The book I have chosen for the Modern Paganism requirement of the ADF Dedicant Path is Drawing Down the Moon by Margot Adler.
When I was just starting out as a budding pagan I was recommended this book and never got around to reading it. This is something that I now regret as it really is a great overview of the progression of modern paganism.
While not a small book, it is very easy to read to a degree that I power read it within a couple days. In the chapter Neo-Pagan World Views I found one of the very things that drew me to paganism to begin with, scholarly work. The term “hands-in-the-dirt archaeologists” digging out odd facts and titled “scholars without degrees” (pg 37) really hit close to home for me as I was previously an Anthropology major who’s passion has never died despite the fact that I did not obtain that degree. Its very true that all the pagans I know, read. I cannot say the same about the Christians that I know.
My ears pearked up any time that Isaac Bonewits was mentioned and I enjoyed reading about his involvement with both the Pagan revival and Druidic movements (and ADF creation). These are areas of interest to me but I didn’t expect to learn that his relationship with the Wiccans/the Craft was so stormy (pg 67). It made sense, however, as Bonewits was more focused on scholarly work (often seen as spiritually inflexible) as opposed to more free-thought spiritualties. He valued order and historically accurate knowledge and wrote a book on the “Myth of Wicca”, which naturally made waves and enemies of practitioners of the Craft.
The whole chapter on interviewing the modern witch was very outdated and not very useful to help me understand modern practice, but that is also because there is such a wide variety of modern ways to practice witchcraft/wicca/the Craft.
The chapter on Women, Feminism, and the Craft opened my eyes a bit to the political link between the 60’s and 70’s rise of feminism in America in general opposing a patriarchal system of government. Feminist witches began to state that “Witchcraft is not incompatible with politics” and that “the Craft is a religion historically conceived in rebellion therefore it continues the ancient fight against oppression” (pg 178). While I agree that this is a very important way to think I did get a lot of man-bashing on an overall level in this chapter and the exclusion (and sometimes outright denial) of men in Witchcraft practice. Such was the case of witch Z Budapest when she declared the craft to be “Wimmins Religion” not open to men. (pg 178) I have witnessed this first hand in modern Wicca/Witchcraft groups as well and does not reflect my views on true feminism equality.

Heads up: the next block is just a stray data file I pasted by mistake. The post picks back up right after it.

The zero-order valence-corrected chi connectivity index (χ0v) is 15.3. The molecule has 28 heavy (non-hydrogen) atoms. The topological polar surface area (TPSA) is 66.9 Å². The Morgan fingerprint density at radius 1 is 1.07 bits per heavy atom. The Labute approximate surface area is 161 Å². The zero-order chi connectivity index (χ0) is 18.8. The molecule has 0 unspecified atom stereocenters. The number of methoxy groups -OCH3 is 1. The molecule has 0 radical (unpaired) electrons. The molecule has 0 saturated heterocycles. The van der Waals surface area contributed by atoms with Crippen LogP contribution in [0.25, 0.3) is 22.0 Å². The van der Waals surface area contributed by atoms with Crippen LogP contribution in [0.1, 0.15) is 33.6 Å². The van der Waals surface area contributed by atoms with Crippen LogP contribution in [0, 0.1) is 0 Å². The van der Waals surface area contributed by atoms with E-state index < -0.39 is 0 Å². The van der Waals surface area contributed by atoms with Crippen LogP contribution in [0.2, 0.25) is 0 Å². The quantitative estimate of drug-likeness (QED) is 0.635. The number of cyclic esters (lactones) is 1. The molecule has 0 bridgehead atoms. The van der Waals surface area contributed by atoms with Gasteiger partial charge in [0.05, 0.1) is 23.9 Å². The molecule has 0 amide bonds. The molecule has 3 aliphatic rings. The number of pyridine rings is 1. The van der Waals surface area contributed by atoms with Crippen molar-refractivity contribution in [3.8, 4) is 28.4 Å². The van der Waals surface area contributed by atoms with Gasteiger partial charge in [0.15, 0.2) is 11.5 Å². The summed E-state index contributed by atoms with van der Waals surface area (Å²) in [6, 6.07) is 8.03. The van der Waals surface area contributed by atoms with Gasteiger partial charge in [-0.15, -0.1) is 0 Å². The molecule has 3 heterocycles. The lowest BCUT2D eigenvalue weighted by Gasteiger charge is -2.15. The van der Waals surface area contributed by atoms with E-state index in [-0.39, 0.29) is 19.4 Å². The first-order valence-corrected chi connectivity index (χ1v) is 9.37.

In contrast to the chapter on Women Feminism and the Craft was the chapter on Radical Faeries and the Growth of Men’s Spirituality. I was very disappointed with the size of this chapter for the very reasons listed above. Men began to feel like the pagan “Goddess” focus was a bit too extreme in only one direction and that male “God” deities had been forgotten and/or shunned outright despite historical evidence to their practice. One of the reasons I am particularly fond of ADF Druidry is that it is not strictly Goddess centered and instead includes focus on both female and male (sometimes other genders as well) deities. This chapter talked about men who felt very isolated and rejected in their practice and their wanting to work with their Sisters on issues that effect everyone (pg 339). I was a somewhat relived to read about witch Z Budapest’s inclusion of male practitioners in the 1980’s as guardians and protectors of the skyclad women in the circle but then frustrated that they were not allowed to participate within the rite itself. The statement from one man, “If you think it’s hard to free yourself rom being the oppressed, think how much harder it is to free yourself from being the oppressor” (pg 348) really sums up the uphill battle that men have been fighting to be included in modern pagan practice. It is nice to see so many men at the pagan events I attend in modern day, but the prejudice is still out there for sure.
Lastly, I would like to comment on an element in Appendix III that I found particularly fascinating; Isaac Bonewits’s “Cult Danger Evaluation Frame” checklist. When I first saw this list I chuckled to myself thinking about how many times I have been accused of joining a cult by my Christian/Atheist/Agnostic friends. Upon really reading the list I felt that there were a lot of really good points listed. One of the main ones to me is “Wisdom Claimed” by leader(s); amount of infallibility declared about decisions. This is so fundamentally anti-ADF from my perspective as ADF cultural understanding is constantly being updated by modern archaeology and open to so many new ideas. Unlike books of the bible, we allow Archaeology to change our perspectives or at the very least, encourage practitioners to know the most accurate, proven information not strictly in a religious context.
Overall, I really liked this book. I learned a massive amount about early Wicca movements and about Druidry movements as well. I wish there had been more written about ADF Druidry but I was thankful to have so much content on Isaac Bonewits to read about. I understand why this book was recommended to me and would highly recommend it to others.
Adler, Margot. Drawing down the Moon: witches, Druids, goddess-worshippers, and other pagans in America today. Boston: Beacon Press, 1986. Print.